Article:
Lessons from a Streetcar



We all have one: the day-in and day-out monotony that makes up the rhythms of everyday life.

The same alarm clock ring…
The same commute to work…
The same workday obligations…
The same evening TV shows…
The same nighttime rituals…
only to awake and repeat the cycle all over again with dawn’s first light.

It’s easy to take our routines for granted.

It’s easy for our routines to take us for granted.

I realized this particularly keenly during a recent long weekend away with friends.

As this small-town girl drank in the sights and sounds of the bustling, crowded city streets and subways,the words of G. K. Chesterton came whispering into my mind:

“We need [a] life of practical romance; the combination of something that is strange with something that is secure. We need so to view the world as to combine an idea of wonder and an idea of welcome. We need to be happy in this wonderland without once being merely comfortable.”
(G. K. Chesterton, “Orthodoxy,” pg. 2)


Such was my experience during this brief excursion.

The barrage of sights, sounds, and smells wafting from every direction overwhelmed the senses, but the presence of familiar friends transformed the chaos into something wonderful, almost magical…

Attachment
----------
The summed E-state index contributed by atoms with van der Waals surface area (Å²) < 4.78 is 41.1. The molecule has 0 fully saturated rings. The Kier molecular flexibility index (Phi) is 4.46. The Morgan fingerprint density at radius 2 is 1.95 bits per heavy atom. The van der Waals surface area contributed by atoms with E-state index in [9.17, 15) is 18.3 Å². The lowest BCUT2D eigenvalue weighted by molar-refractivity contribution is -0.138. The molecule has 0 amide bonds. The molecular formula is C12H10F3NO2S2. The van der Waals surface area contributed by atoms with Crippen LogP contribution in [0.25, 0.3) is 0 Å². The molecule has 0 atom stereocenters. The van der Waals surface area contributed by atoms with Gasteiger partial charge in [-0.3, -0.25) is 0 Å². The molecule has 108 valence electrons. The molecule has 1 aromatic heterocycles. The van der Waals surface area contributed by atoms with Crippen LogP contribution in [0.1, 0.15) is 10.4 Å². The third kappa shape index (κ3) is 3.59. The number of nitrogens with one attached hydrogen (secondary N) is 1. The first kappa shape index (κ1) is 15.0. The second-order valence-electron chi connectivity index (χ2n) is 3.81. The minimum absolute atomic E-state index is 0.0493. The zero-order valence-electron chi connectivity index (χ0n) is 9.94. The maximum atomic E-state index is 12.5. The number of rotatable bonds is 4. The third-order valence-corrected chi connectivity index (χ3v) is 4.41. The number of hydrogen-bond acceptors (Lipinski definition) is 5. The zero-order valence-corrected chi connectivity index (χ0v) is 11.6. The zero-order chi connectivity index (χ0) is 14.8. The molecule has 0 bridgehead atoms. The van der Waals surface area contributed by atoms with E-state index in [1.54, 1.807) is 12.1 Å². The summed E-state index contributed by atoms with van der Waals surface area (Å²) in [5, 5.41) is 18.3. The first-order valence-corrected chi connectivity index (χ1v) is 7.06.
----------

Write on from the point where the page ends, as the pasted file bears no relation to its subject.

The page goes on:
When the foreign meets the familiar.
When the strange meets the secure.

Near the end of the second day of the trip, as the streetcar lurched relentlessly under my tired feet and the city of Toronto flashed by the dusty windows, I wondered:

What if this is what all of life was supposed to look like?
What if this is what my faith is supposed to look like?

A faith where the dichotomy of known and unknown,
comfortable and insecure,
strange and familiar,
collide into one glorious menagerie of sensation, emotion, spirit:
And life abundantly.

As I laid in bed later that night, I realized that the unfamiliarity of the big city didn’t become more comfortable because I grew more cognizant of street names or directions, or more accustomed to the ceaseless noise and bustle of the downtown streets.

It became more comfortable because of the presence of those with whom I was traveling. 

Their camaraderie.
Their guidance.

Likewise, the life of faith, with its unknowns and pitfalls and insecurities, can, even its most overwhelming moments, become a place of comfort and confidence…
Not because of my intelligence or familiarity or logic,
but because of the Presence of the One who walks there with me.

With you.


Friendship is an amazing thing…
And the God of the universe desires to befriend you.

“No longer do I call you servants, for a servant does not know what his master is doing; but I have called you friends, for all things that I heard from My Father I have made known to you. John 15:15

Today, God is calling you and I into new experiences…
in life…
in faith…
into a daily character of practical romance.

Some routines in this life are unalterable.
But some routines are not.

As Walter Mitty famously states,
Adventure is out there!

With you and I.
With God.

I don’t want to miss a moment of it.

What about you?

“Lo, I am with you always, even to the very end of the age.” Matt. 28:20 



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